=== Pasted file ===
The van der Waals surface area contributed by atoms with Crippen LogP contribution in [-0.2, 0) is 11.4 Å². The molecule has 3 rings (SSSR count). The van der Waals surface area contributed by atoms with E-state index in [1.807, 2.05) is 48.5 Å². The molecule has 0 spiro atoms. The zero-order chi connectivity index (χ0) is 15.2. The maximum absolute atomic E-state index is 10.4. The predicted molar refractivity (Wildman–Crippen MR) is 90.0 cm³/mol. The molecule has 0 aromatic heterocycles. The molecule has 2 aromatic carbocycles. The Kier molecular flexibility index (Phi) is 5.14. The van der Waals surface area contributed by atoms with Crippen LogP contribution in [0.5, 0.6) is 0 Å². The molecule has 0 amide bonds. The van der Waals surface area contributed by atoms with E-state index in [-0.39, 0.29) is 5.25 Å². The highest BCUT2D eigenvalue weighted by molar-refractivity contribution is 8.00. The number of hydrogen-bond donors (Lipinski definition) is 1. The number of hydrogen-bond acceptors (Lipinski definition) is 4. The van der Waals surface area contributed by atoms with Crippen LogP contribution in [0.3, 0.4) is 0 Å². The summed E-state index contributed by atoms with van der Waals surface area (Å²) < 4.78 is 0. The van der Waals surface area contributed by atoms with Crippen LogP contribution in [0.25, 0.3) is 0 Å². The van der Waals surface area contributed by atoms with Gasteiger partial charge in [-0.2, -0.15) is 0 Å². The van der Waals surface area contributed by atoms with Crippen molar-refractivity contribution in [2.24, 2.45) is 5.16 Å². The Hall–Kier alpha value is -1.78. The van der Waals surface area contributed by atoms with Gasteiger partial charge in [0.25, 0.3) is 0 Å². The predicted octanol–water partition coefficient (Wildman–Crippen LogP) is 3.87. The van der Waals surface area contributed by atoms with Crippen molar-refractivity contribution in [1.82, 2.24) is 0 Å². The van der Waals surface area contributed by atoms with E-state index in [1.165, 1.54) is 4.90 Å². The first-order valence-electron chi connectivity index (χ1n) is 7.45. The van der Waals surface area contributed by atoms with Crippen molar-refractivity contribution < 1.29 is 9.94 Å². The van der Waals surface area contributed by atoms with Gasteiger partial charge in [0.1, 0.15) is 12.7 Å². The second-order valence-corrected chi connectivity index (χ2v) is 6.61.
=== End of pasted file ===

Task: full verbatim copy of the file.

The van der Waals surface area contributed by atoms with Crippen LogP contribution in [-0.2, 0) is 11.4 Å². The molecule has 3 rings (SSSR count). The van der Waals surface area contributed by atoms with E-state index in [1.807, 2.05) is 48.5 Å². The molecule has 0 spiro atoms. The zero-order chi connectivity index (χ0) is 15.2. The maximum absolute atomic E-state index is 10.4. The predicted molar refractivity (Wildman–Crippen MR) is 90.0 cm³/mol. The molecule has 0 aromatic heterocycles. The molecule has 2 aromatic carbocycles. The Kier molecular flexibility index (Phi) is 5.14. The van der Waals surface area contributed by atoms with Crippen LogP contribution in [0.5, 0.6) is 0 Å². The molecule has 0 amide bonds. The van der Waals surface area contributed by atoms with E-state index in [-0.39, 0.29) is 5.25 Å². The highest BCUT2D eigenvalue weighted by molar-refractivity contribution is 8.00. The number of hydrogen-bond donors (Lipinski definition) is 1. The number of hydrogen-bond acceptors (Lipinski definition) is 4. The van der Waals surface area contributed by atoms with Crippen LogP contribution in [0.3, 0.4) is 0 Å². The summed E-state index contributed by atoms with van der Waals surface area (Å²) < 4.78 is 0. The van der Waals surface area contributed by atoms with Crippen LogP contribution in [0.25, 0.3) is 0 Å². The van der Waals surface area contributed by atoms with Gasteiger partial charge in [-0.2, -0.15) is 0 Å². The van der Waals surface area contributed by atoms with Crippen molar-refractivity contribution in [2.24, 2.45) is 5.16 Å². The Hall–Kier alpha value is -1.78. The van der Waals surface area contributed by atoms with Gasteiger partial charge in [0.25, 0.3) is 0 Å². The predicted octanol–water partition coefficient (Wildman–Crippen LogP) is 3.87. The van der Waals surface area contributed by atoms with Crippen molar-refractivity contribution in [1.82, 2.24) is 0 Å². The van der Waals surface area contributed by atoms with E-state index in [1.165, 1.54) is 4.90 Å². The first-order valence-electron chi connectivity index (χ1n) is 7.45. The van der Waals surface area contributed by atoms with Crippen molar-refractivity contribution < 1.29 is 9.94 Å². The van der Waals surface area contributed by atoms with Gasteiger partial charge in [0.1, 0.15) is 12.7 Å². The second-order valence-corrected chi connectivity index (χ2v) is 6.61.